News ID: 199547
Published: 0607 GMT August 29, 2017

'Sea dragon' fossil largest on record

'Sea dragon' fossil largest on record

The fossil of a marine reptile rediscovered in a museum is the largest of its kind on record, said scientists.

The ‘sea dragon’ belongs to a group that swam the world's oceans 200 million years ago, while dinosaurs walked the land, according to

The specimen is the largest Ichthyosaurus to be described, at more than three meters long.

It was discovered on the coast of England more than 20 years ago, but has remained unstudied until now.

Paleontologist Sven Sachs saw the fossil on display at a museum in Hannover. He contacted UK paleontologist, Dean Lomax, who is an expert on Ichthyosaurs.

The University of Manchester paleontologist said, ''It amazes me that specimens such as this [the biggest] can still be 'rediscovered' in museum collections.

''You don't necessarily have to go out in the field to make a new discovery.''

The reptile belongs to the species, Ichthyosaurus somersetensis, which is named after the county in south west England where many ancient marine reptile specimens have been unearthed.

It was dug up at Doniford Bay, Somerset, in the 1990s and eventually found its way into the collections of the Lower Saxony State Museum in Hannover.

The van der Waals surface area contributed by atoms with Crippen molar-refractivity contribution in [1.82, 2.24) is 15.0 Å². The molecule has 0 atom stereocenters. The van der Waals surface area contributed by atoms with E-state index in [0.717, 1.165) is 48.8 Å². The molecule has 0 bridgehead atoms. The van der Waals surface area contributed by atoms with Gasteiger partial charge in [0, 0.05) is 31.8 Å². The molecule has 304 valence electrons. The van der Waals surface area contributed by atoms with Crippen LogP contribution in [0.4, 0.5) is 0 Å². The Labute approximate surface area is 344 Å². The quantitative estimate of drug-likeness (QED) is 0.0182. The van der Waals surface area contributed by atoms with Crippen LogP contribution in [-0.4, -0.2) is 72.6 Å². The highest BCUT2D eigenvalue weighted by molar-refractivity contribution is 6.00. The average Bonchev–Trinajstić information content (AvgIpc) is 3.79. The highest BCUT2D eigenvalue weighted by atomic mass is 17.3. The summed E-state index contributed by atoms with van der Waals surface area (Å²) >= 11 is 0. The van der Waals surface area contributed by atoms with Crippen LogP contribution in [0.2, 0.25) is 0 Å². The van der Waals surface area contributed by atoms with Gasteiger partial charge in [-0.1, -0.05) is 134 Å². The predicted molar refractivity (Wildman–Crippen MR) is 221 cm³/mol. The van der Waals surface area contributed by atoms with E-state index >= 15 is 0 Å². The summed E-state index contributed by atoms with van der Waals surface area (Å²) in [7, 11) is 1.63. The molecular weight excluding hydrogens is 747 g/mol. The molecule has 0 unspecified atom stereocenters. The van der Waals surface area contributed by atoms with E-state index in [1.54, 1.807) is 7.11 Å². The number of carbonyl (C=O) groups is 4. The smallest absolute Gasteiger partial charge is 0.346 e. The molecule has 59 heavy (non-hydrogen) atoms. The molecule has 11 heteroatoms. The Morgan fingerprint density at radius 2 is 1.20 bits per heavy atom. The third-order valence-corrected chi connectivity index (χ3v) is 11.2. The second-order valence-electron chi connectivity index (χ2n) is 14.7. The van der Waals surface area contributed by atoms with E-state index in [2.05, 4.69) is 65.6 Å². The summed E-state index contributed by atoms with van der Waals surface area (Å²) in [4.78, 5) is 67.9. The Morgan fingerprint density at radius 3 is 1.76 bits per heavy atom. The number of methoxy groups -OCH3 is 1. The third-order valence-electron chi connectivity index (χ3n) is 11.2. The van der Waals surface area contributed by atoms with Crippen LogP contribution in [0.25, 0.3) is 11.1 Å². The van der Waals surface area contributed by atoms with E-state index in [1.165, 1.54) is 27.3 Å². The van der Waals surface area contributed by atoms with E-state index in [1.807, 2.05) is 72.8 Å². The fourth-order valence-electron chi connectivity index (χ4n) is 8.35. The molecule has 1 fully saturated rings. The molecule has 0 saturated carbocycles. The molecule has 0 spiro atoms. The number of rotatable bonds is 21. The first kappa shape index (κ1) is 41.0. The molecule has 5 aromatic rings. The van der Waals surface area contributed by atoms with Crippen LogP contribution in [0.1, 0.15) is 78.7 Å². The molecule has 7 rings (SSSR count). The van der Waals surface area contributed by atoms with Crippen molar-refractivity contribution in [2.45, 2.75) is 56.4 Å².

The reptile was an adult female that was pregnant at the time of death.

Dean Lomax added, ''This specimen provides new insights into the size range of the species, but also records only the third example of an Ichthyosaurus known with an embryo. That's special.''

During the age of the dinosaurs, the ocean was home to many types of ichthyosaur or ‘sea dragon’.

They appeared in the Triassic, reached their peak in the Jurassic, then disappeared in the Cretaceous — several million years before the last dinosaurs died out.

Ichthyosaurs were among the first skeletons to be discovered by early fossil-hunters, at a time when theories of evolution and concepts of geology were in their infancy.

The famous fossil hunter Mary Anning discovered the first complete fossil of an ichthyosaur in the cliffs near Lyme Regis, Dorset, in 1810.

Her discovery shook up the scientific world and provided evidence for new ideas about the history of the Earth.

The study was published in the journal, Acta Palaeontologica Polonica.


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